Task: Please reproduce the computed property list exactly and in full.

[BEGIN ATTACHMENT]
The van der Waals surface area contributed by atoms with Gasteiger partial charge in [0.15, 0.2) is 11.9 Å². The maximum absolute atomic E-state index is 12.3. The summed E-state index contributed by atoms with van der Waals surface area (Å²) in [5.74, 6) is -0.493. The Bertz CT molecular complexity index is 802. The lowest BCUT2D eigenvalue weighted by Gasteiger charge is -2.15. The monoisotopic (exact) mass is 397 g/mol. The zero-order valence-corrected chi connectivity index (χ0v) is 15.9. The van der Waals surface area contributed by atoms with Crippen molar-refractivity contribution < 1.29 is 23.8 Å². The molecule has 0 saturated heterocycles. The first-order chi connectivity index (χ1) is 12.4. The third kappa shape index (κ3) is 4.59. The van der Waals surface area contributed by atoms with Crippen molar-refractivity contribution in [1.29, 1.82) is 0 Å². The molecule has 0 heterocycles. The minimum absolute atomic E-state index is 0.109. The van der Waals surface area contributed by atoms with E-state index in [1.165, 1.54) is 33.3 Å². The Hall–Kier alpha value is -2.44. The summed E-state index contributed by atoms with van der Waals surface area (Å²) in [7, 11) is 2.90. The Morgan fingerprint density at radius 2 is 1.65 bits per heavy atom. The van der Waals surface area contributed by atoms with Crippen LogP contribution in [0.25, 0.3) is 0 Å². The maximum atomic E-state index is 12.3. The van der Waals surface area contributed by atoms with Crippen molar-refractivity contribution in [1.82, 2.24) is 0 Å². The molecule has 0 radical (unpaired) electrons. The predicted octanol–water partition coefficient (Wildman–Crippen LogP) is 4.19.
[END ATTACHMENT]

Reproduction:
The van der Waals surface area contributed by atoms with Gasteiger partial charge in [0.15, 0.2) is 11.9 Å². The maximum absolute atomic E-state index is 12.3. The summed E-state index contributed by atoms with van der Waals surface area (Å²) in [5.74, 6) is -0.493. The Bertz CT molecular complexity index is 802. The lowest BCUT2D eigenvalue weighted by Gasteiger charge is -2.15. The monoisotopic (exact) mass is 397 g/mol. The zero-order valence-corrected chi connectivity index (χ0v) is 15.9. The van der Waals surface area contributed by atoms with Crippen molar-refractivity contribution < 1.29 is 23.8 Å². The molecule has 0 saturated heterocycles. The first-order chi connectivity index (χ1) is 12.4. The third kappa shape index (κ3) is 4.59. The van der Waals surface area contributed by atoms with Crippen molar-refractivity contribution in [1.29, 1.82) is 0 Å². The molecule has 0 heterocycles. The minimum absolute atomic E-state index is 0.109. The van der Waals surface area contributed by atoms with E-state index in [1.165, 1.54) is 33.3 Å². The Hall–Kier alpha value is -2.44. The summed E-state index contributed by atoms with van der Waals surface area (Å²) in [7, 11) is 2.90. The Morgan fingerprint density at radius 2 is 1.65 bits per heavy atom. The van der Waals surface area contributed by atoms with Crippen LogP contribution in [0.25, 0.3) is 0 Å². The maximum atomic E-state index is 12.3. The van der Waals surface area contributed by atoms with Crippen molar-refractivity contribution in [1.82, 2.24) is 0 Å². The molecule has 0 radical (unpaired) electrons. The predicted octanol–water partition coefficient (Wildman–Crippen LogP) is 4.19.